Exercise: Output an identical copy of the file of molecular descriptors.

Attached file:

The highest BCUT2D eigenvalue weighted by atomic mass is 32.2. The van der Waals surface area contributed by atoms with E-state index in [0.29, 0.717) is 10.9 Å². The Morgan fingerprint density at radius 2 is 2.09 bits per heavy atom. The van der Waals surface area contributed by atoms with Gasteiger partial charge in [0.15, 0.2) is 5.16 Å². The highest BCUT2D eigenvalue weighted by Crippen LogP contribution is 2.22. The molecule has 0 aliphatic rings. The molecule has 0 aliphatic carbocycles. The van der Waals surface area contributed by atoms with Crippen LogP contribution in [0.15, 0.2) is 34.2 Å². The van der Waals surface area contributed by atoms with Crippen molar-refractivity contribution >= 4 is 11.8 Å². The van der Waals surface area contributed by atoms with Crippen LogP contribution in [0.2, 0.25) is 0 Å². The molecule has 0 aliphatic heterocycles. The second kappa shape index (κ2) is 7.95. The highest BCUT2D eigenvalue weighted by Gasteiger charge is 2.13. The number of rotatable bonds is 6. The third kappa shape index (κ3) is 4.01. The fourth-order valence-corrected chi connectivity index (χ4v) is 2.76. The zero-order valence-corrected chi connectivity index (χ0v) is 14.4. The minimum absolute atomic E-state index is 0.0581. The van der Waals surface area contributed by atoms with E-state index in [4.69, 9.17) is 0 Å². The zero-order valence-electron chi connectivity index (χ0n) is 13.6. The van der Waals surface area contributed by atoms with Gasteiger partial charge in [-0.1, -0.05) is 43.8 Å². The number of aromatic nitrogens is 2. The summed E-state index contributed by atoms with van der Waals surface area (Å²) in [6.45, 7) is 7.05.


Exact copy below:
The highest BCUT2D eigenvalue weighted by atomic mass is 32.2. The van der Waals surface area contributed by atoms with E-state index in [0.29, 0.717) is 10.9 Å². The Morgan fingerprint density at radius 2 is 2.09 bits per heavy atom. The van der Waals surface area contributed by atoms with Gasteiger partial charge in [0.15, 0.2) is 5.16 Å². The highest BCUT2D eigenvalue weighted by Crippen LogP contribution is 2.22. The molecule has 0 aliphatic rings. The molecule has 0 aliphatic carbocycles. The van der Waals surface area contributed by atoms with Crippen LogP contribution in [0.15, 0.2) is 34.2 Å². The van der Waals surface area contributed by atoms with Crippen molar-refractivity contribution >= 4 is 11.8 Å². The van der Waals surface area contributed by atoms with Crippen LogP contribution in [0.2, 0.25) is 0 Å². The molecule has 0 aliphatic heterocycles. The second kappa shape index (κ2) is 7.95. The highest BCUT2D eigenvalue weighted by Gasteiger charge is 2.13. The number of rotatable bonds is 6. The third kappa shape index (κ3) is 4.01. The fourth-order valence-corrected chi connectivity index (χ4v) is 2.76. The zero-order valence-corrected chi connectivity index (χ0v) is 14.4. The minimum absolute atomic E-state index is 0.0581. The van der Waals surface area contributed by atoms with E-state index in [4.69, 9.17) is 0 Å². The zero-order valence-electron chi connectivity index (χ0n) is 13.6. The van der Waals surface area contributed by atoms with Gasteiger partial charge in [-0.1, -0.05) is 43.8 Å². The number of aromatic nitrogens is 2. The summed E-state index contributed by atoms with van der Waals surface area (Å²) in [6.45, 7) is 7.05.